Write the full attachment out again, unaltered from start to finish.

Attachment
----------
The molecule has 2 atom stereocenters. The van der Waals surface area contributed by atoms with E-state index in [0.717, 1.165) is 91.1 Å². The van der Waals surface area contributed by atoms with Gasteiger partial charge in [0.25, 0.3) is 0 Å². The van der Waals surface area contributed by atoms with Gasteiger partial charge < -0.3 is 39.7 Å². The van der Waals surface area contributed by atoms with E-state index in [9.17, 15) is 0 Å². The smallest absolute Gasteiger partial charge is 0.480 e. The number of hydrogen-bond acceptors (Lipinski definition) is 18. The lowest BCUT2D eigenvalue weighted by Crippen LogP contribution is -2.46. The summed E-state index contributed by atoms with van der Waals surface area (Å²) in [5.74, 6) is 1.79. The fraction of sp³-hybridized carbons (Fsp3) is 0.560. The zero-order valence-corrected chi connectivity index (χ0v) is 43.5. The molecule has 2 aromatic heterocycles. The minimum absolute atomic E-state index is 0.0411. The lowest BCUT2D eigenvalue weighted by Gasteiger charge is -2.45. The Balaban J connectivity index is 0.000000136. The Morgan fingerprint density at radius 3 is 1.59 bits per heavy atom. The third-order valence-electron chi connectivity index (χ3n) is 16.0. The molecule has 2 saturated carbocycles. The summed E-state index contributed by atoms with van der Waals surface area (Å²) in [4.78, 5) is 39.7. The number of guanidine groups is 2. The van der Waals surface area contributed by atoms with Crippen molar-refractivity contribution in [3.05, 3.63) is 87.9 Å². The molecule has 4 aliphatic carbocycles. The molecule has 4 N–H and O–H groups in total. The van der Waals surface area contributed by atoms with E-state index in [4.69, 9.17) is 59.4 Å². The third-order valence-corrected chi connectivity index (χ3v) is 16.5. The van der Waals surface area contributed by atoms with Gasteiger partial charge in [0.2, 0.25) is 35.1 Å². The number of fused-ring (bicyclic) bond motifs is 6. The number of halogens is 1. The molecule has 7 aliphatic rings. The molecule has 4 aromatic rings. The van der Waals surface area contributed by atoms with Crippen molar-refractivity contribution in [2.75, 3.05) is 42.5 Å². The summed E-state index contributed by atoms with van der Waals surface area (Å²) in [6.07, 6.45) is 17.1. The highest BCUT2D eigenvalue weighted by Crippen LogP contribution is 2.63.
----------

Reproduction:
The molecule has 2 atom stereocenters. The van der Waals surface area contributed by atoms with E-state index in [0.717, 1.165) is 91.1 Å². The van der Waals surface area contributed by atoms with Gasteiger partial charge in [0.25, 0.3) is 0 Å². The van der Waals surface area contributed by atoms with Gasteiger partial charge < -0.3 is 39.7 Å². The van der Waals surface area contributed by atoms with E-state index in [9.17, 15) is 0 Å². The smallest absolute Gasteiger partial charge is 0.480 e. The number of hydrogen-bond acceptors (Lipinski definition) is 18. The lowest BCUT2D eigenvalue weighted by Crippen LogP contribution is -2.46. The summed E-state index contributed by atoms with van der Waals surface area (Å²) in [5.74, 6) is 1.79. The fraction of sp³-hybridized carbons (Fsp3) is 0.560. The zero-order valence-corrected chi connectivity index (χ0v) is 43.5. The molecule has 2 aromatic heterocycles. The minimum absolute atomic E-state index is 0.0411. The lowest BCUT2D eigenvalue weighted by Gasteiger charge is -2.45. The Balaban J connectivity index is 0.000000136. The Morgan fingerprint density at radius 3 is 1.59 bits per heavy atom. The third-order valence-electron chi connectivity index (χ3n) is 16.0. The molecule has 2 saturated carbocycles. The summed E-state index contributed by atoms with van der Waals surface area (Å²) in [4.78, 5) is 39.7. The number of guanidine groups is 2. The van der Waals surface area contributed by atoms with Crippen molar-refractivity contribution in [3.05, 3.63) is 87.9 Å². The molecule has 4 aliphatic carbocycles. The molecule has 4 N–H and O–H groups in total. The van der Waals surface area contributed by atoms with E-state index in [4.69, 9.17) is 59.4 Å². The third-order valence-corrected chi connectivity index (χ3v) is 16.5. The van der Waals surface area contributed by atoms with Gasteiger partial charge in [0.2, 0.25) is 35.1 Å². The number of fused-ring (bicyclic) bond motifs is 6. The number of halogens is 1. The molecule has 7 aliphatic rings. The molecule has 4 aromatic rings. The van der Waals surface area contributed by atoms with Crippen molar-refractivity contribution in [2.75, 3.05) is 42.5 Å². The summed E-state index contributed by atoms with van der Waals surface area (Å²) in [6.07, 6.45) is 17.1. The highest BCUT2D eigenvalue weighted by Crippen LogP contribution is 2.63.